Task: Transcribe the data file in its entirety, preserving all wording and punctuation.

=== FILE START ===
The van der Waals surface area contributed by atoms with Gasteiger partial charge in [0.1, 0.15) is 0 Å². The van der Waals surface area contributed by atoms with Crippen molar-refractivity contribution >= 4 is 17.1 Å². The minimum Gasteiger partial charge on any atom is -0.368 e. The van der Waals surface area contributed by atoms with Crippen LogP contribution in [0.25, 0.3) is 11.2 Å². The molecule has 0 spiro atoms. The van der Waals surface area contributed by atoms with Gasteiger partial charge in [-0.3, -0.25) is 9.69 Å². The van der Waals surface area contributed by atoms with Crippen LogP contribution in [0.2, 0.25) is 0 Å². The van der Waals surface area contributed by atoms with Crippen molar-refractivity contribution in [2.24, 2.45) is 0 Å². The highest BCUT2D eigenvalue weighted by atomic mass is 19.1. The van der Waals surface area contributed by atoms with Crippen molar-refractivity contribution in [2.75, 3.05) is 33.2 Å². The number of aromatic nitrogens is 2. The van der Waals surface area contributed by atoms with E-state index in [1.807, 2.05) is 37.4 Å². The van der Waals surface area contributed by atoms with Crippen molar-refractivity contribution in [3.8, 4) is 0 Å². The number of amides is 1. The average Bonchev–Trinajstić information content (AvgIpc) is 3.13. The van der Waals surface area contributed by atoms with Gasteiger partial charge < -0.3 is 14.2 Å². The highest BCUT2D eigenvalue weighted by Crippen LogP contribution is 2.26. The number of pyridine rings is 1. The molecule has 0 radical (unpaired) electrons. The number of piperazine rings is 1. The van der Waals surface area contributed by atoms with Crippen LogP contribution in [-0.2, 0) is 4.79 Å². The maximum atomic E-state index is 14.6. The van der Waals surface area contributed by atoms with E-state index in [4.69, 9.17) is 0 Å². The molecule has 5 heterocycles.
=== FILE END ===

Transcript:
The van der Waals surface area contributed by atoms with Gasteiger partial charge in [0.1, 0.15) is 0 Å². The van der Waals surface area contributed by atoms with Crippen molar-refractivity contribution >= 4 is 17.1 Å². The minimum Gasteiger partial charge on any atom is -0.368 e. The van der Waals surface area contributed by atoms with Crippen LogP contribution in [0.25, 0.3) is 11.2 Å². The molecule has 0 spiro atoms. The van der Waals surface area contributed by atoms with Gasteiger partial charge in [-0.3, -0.25) is 9.69 Å². The van der Waals surface area contributed by atoms with Crippen LogP contribution in [0.2, 0.25) is 0 Å². The van der Waals surface area contributed by atoms with Crippen molar-refractivity contribution in [2.24, 2.45) is 0 Å². The highest BCUT2D eigenvalue weighted by atomic mass is 19.1. The van der Waals surface area contributed by atoms with Crippen molar-refractivity contribution in [2.75, 3.05) is 33.2 Å². The number of aromatic nitrogens is 2. The van der Waals surface area contributed by atoms with E-state index in [1.807, 2.05) is 37.4 Å². The van der Waals surface area contributed by atoms with Crippen molar-refractivity contribution in [3.8, 4) is 0 Å². The number of amides is 1. The average Bonchev–Trinajstić information content (AvgIpc) is 3.13. The van der Waals surface area contributed by atoms with Gasteiger partial charge < -0.3 is 14.2 Å². The highest BCUT2D eigenvalue weighted by Crippen LogP contribution is 2.26. The number of pyridine rings is 1. The molecule has 0 radical (unpaired) electrons. The number of piperazine rings is 1. The van der Waals surface area contributed by atoms with Crippen LogP contribution in [-0.2, 0) is 4.79 Å². The maximum atomic E-state index is 14.6. The van der Waals surface area contributed by atoms with E-state index in [4.69, 9.17) is 0 Å². The molecule has 5 heterocycles.